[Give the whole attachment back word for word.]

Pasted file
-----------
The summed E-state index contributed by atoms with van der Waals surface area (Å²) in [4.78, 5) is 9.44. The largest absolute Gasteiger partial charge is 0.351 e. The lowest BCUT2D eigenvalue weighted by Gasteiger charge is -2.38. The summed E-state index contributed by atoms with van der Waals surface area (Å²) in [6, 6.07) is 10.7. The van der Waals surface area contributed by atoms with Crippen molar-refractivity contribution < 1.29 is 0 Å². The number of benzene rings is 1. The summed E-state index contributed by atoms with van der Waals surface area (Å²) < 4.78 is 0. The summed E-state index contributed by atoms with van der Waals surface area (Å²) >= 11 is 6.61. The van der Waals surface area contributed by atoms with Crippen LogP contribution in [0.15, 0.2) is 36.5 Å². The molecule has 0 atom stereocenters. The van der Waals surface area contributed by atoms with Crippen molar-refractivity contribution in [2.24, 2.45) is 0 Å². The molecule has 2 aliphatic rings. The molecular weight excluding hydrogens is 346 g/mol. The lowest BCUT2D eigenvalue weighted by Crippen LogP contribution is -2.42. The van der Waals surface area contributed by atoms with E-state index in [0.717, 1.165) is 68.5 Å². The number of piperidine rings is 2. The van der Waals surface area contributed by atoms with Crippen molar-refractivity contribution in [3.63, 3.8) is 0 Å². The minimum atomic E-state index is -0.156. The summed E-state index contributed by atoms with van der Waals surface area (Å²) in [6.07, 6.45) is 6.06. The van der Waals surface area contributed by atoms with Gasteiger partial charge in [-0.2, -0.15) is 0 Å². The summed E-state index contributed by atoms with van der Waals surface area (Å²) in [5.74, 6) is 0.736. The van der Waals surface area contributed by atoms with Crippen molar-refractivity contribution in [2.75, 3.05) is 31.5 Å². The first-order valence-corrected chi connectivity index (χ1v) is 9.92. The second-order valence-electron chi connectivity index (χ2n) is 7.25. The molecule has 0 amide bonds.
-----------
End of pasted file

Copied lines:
The summed E-state index contributed by atoms with van der Waals surface area (Å²) in [4.78, 5) is 9.44. The largest absolute Gasteiger partial charge is 0.351 e. The lowest BCUT2D eigenvalue weighted by Gasteiger charge is -2.38. The summed E-state index contributed by atoms with van der Waals surface area (Å²) in [6, 6.07) is 10.7. The van der Waals surface area contributed by atoms with Crippen molar-refractivity contribution < 1.29 is 0 Å². The number of benzene rings is 1. The summed E-state index contributed by atoms with van der Waals surface area (Å²) < 4.78 is 0. The summed E-state index contributed by atoms with van der Waals surface area (Å²) >= 11 is 6.61. The van der Waals surface area contributed by atoms with Crippen LogP contribution in [0.15, 0.2) is 36.5 Å². The molecule has 0 atom stereocenters. The van der Waals surface area contributed by atoms with Crippen molar-refractivity contribution in [2.24, 2.45) is 0 Å². The molecule has 2 aliphatic rings. The molecular weight excluding hydrogens is 346 g/mol. The lowest BCUT2D eigenvalue weighted by Crippen LogP contribution is -2.42. The van der Waals surface area contributed by atoms with E-state index in [0.717, 1.165) is 68.5 Å². The number of piperidine rings is 2. The van der Waals surface area contributed by atoms with Crippen molar-refractivity contribution in [3.63, 3.8) is 0 Å². The minimum atomic E-state index is -0.156. The summed E-state index contributed by atoms with van der Waals surface area (Å²) in [6.07, 6.45) is 6.06. The van der Waals surface area contributed by atoms with Gasteiger partial charge in [-0.2, -0.15) is 0 Å². The summed E-state index contributed by atoms with van der Waals surface area (Å²) in [5.74, 6) is 0.736. The van der Waals surface area contributed by atoms with Crippen molar-refractivity contribution in [2.75, 3.05) is 31.5 Å². The first-order valence-corrected chi connectivity index (χ1v) is 9.92. The second-order valence-electron chi connectivity index (χ2n) is 7.25. The molecule has 0 amide bonds.